As the Memorial Day holiday approached, Aaron Sutton's grandfather was on his mind.
Sutton's grandfather, Clophas Sutton (1925-2012), was a veteran of World War II, and he died last year.
Wanting to do something to honor his memory, Sutton did what he does best: he picked up his paint brush and began to paint.
His grandfather had been a Navy man and worked on the ship's radios in the South Pacific. Sailing the high seas was different for him, as he had grown up in landlocked
"I thought about the water as something we had in common and decided to paint the ocean as a tribute to him. I believe he would have liked that. Being at the ocean is different for us," said Sutton.
But Sutton did not want this special tribute to be just another painting. He wanted it to stand out in a large way, as a fitting tribute to a special man in his life.
So, he took the work large scale. Using a multiple layering technique and acrylic paints, he finished five large 3-feet by 6-feet paintings of the ocean.
"That is painting a lot bigger than I have in the past," said Sutton.
Sutton said that tackling the task of painting on a larger scale made him rethink the process he has used in the past.
He used a different technique and layered different colors to give the paintings a luminosity of true colors, such as a purple on top of a yellow.
"I mixed blue and white. To get that kind of blue you have to build up lots of layers of colors," the artist explained of his technique. "So, instead of mixing colors to get a desired shade, I got the shade I wanted through layering; using thin, transparent layers. They are complimentaries. They cancel each other out."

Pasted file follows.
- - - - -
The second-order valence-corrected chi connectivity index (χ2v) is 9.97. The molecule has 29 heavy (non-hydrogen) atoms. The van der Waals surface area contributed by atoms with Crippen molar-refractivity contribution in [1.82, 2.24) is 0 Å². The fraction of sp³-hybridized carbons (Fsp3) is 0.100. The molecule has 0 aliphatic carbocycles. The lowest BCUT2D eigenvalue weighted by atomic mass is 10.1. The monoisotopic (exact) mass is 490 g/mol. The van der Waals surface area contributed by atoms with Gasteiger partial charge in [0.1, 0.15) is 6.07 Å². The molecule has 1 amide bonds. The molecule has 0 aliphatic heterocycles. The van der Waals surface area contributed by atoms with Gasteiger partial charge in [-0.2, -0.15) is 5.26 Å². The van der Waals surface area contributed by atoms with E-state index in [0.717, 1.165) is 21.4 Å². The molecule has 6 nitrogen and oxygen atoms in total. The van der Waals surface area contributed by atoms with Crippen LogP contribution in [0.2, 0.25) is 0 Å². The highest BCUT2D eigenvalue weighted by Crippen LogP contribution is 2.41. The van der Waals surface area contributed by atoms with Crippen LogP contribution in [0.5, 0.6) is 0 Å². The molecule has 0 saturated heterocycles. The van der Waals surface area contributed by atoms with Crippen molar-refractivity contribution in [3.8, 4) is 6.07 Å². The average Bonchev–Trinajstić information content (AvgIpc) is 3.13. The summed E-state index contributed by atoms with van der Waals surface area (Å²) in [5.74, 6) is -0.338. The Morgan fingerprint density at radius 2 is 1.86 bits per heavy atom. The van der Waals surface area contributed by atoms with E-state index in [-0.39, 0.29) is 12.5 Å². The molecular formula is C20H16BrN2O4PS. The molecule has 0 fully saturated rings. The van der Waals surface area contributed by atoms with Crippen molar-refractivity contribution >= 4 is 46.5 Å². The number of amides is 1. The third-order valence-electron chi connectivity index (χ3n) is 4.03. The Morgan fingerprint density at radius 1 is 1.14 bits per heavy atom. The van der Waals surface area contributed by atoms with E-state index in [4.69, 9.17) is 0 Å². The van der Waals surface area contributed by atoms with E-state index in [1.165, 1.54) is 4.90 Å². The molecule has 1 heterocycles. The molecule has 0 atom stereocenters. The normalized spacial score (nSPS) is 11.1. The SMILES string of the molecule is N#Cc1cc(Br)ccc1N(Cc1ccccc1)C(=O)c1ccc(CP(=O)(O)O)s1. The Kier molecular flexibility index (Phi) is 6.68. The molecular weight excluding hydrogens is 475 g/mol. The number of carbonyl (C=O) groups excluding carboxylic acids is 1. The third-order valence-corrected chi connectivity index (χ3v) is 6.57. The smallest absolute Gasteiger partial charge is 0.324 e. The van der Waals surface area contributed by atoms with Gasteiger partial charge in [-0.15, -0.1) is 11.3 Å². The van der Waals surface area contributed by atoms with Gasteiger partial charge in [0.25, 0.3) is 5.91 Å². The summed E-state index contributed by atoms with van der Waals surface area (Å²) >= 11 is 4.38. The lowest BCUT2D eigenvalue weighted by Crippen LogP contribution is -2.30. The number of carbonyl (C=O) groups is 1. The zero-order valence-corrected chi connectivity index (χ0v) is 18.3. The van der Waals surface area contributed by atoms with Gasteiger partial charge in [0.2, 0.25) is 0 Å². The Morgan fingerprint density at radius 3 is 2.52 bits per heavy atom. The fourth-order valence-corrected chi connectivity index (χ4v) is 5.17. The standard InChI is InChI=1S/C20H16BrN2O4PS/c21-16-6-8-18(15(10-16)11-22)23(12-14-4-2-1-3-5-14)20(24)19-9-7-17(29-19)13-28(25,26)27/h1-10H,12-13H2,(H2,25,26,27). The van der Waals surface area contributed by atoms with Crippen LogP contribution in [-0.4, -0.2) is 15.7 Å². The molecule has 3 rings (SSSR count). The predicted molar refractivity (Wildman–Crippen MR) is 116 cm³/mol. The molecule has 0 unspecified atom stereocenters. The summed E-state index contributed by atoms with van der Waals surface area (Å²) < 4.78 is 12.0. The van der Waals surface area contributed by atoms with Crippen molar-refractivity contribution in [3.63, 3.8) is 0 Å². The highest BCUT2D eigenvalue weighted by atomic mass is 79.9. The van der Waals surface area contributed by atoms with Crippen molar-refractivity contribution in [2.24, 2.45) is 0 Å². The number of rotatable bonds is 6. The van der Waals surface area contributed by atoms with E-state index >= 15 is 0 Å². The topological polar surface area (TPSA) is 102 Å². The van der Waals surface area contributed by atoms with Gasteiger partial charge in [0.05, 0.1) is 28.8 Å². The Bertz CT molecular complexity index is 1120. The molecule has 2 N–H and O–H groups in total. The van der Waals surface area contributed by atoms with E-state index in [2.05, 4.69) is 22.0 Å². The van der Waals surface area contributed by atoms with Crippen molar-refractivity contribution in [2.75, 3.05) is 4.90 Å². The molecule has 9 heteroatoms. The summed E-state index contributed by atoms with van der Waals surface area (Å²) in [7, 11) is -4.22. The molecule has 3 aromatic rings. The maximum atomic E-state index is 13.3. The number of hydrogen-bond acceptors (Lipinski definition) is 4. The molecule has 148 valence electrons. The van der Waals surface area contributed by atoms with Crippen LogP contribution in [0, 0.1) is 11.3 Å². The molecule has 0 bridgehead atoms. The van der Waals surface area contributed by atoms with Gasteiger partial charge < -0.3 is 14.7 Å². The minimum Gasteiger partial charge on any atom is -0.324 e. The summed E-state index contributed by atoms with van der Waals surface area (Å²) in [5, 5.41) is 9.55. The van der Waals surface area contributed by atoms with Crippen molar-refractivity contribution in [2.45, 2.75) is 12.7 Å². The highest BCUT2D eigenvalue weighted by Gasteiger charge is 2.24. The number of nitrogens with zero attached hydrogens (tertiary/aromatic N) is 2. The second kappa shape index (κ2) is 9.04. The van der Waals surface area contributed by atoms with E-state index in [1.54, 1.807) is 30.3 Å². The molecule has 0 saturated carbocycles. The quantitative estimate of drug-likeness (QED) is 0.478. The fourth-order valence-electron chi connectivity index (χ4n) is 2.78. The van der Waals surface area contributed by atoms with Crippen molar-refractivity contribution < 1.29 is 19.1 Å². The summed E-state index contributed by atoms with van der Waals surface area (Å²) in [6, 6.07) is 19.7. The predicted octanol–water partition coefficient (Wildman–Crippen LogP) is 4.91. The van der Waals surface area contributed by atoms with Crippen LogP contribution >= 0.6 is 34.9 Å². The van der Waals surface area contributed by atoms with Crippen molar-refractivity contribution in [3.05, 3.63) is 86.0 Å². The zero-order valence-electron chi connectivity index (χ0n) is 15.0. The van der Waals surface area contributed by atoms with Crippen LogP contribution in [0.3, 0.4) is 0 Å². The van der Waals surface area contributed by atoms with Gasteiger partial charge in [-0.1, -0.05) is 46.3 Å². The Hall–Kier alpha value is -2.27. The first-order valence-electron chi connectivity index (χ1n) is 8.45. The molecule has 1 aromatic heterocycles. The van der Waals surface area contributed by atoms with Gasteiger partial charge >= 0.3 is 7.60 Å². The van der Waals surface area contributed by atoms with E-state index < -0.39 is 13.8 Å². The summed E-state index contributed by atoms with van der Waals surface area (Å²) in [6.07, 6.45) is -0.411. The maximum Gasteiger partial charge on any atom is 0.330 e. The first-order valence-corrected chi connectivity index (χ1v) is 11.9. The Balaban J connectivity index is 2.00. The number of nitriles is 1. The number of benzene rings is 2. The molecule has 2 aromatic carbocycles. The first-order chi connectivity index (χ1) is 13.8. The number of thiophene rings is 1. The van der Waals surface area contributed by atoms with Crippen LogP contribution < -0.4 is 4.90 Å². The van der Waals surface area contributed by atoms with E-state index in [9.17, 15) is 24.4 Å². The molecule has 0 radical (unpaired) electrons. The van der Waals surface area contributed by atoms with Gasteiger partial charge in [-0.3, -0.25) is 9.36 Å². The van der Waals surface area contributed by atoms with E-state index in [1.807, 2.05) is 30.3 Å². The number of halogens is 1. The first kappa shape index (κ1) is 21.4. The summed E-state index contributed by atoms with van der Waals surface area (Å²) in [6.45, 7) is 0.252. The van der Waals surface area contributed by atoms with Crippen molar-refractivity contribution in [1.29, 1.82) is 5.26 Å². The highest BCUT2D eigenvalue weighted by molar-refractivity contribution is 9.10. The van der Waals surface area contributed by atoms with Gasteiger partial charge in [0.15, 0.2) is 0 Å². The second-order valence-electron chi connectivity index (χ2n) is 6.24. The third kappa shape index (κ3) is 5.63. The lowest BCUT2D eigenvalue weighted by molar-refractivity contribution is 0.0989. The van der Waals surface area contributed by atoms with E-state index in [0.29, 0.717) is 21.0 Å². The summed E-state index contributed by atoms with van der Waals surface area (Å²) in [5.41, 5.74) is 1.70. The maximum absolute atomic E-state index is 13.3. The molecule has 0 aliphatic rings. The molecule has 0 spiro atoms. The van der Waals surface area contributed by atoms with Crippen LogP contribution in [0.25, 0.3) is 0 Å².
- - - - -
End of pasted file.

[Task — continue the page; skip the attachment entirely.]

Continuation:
In each painting Aaron, who is both red/green and blue/violet colorblind, struggles to discover the emotion of color in the ocean as he sees it in his own eyes and feels it in his soul.
Each layer had to dry prior to applying the next, so, Sutton was happy that recent days have been sunny, which helped the works dry faster.
"I wanted to finish by Memorial Day," he says.
Another thing that is different about this new body of work is the contemporary abstract style.
"It's a lot more expressive than most of the work I have done in the past," he said. "Most of my past work has not been so loose."
Each of the five paintings are different and done in different colors, but one thing they have in common is they all have elements of the ocean.
Sutton finished the project on time and had them at The Blue Giraffe in WaterColor to exhibit in time for Memorial Day. They are still there, and he said the WaterColor Inn has spoken of wanting to take them across the road to adorn their walls. But all would still be available to purchase.
"My grandfather and I were close," said Sutton. "He instilled in me an entrepreneurial spirit. After he came out of the Navy, he owned grocery stores and never worked for anyone. I wanted to do these for the artistic challenge of it, to see what I could accomplish, and for him."